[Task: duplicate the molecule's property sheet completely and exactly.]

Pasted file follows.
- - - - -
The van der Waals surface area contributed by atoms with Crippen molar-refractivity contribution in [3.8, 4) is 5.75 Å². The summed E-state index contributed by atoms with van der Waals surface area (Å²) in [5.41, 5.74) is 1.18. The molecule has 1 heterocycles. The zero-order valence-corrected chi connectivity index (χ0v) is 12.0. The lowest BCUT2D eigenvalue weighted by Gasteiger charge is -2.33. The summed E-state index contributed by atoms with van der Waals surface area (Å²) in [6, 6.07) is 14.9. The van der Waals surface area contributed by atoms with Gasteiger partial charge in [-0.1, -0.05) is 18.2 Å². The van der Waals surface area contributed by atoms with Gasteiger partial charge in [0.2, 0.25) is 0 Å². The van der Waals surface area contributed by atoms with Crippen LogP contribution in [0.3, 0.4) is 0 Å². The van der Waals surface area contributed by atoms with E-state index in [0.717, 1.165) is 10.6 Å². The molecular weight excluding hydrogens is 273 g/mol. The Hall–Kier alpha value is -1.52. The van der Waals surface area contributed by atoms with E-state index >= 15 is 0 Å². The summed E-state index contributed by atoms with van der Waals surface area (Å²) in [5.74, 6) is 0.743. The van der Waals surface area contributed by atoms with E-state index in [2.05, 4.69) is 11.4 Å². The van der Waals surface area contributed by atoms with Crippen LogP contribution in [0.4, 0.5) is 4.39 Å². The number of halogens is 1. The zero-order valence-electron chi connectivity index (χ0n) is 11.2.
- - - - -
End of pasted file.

The van der Waals surface area contributed by atoms with Crippen molar-refractivity contribution in [3.8, 4) is 5.75 Å². The summed E-state index contributed by atoms with van der Waals surface area (Å²) in [5.41, 5.74) is 1.18. The molecule has 1 heterocycles. The zero-order valence-corrected chi connectivity index (χ0v) is 12.0. The lowest BCUT2D eigenvalue weighted by Gasteiger charge is -2.33. The summed E-state index contributed by atoms with van der Waals surface area (Å²) in [6, 6.07) is 14.9. The van der Waals surface area contributed by atoms with Gasteiger partial charge in [-0.1, -0.05) is 18.2 Å². The van der Waals surface area contributed by atoms with Gasteiger partial charge in [0.2, 0.25) is 0 Å². The van der Waals surface area contributed by atoms with Crippen LogP contribution in [0.3, 0.4) is 0 Å². The van der Waals surface area contributed by atoms with E-state index in [0.717, 1.165) is 10.6 Å². The molecular weight excluding hydrogens is 273 g/mol. The Hall–Kier alpha value is -1.52. The van der Waals surface area contributed by atoms with E-state index >= 15 is 0 Å². The summed E-state index contributed by atoms with van der Waals surface area (Å²) in [5.74, 6) is 0.743. The van der Waals surface area contributed by atoms with E-state index in [2.05, 4.69) is 11.4 Å². The van der Waals surface area contributed by atoms with Crippen LogP contribution in [0.4, 0.5) is 4.39 Å². The number of halogens is 1. The zero-order valence-electron chi connectivity index (χ0n) is 11.2.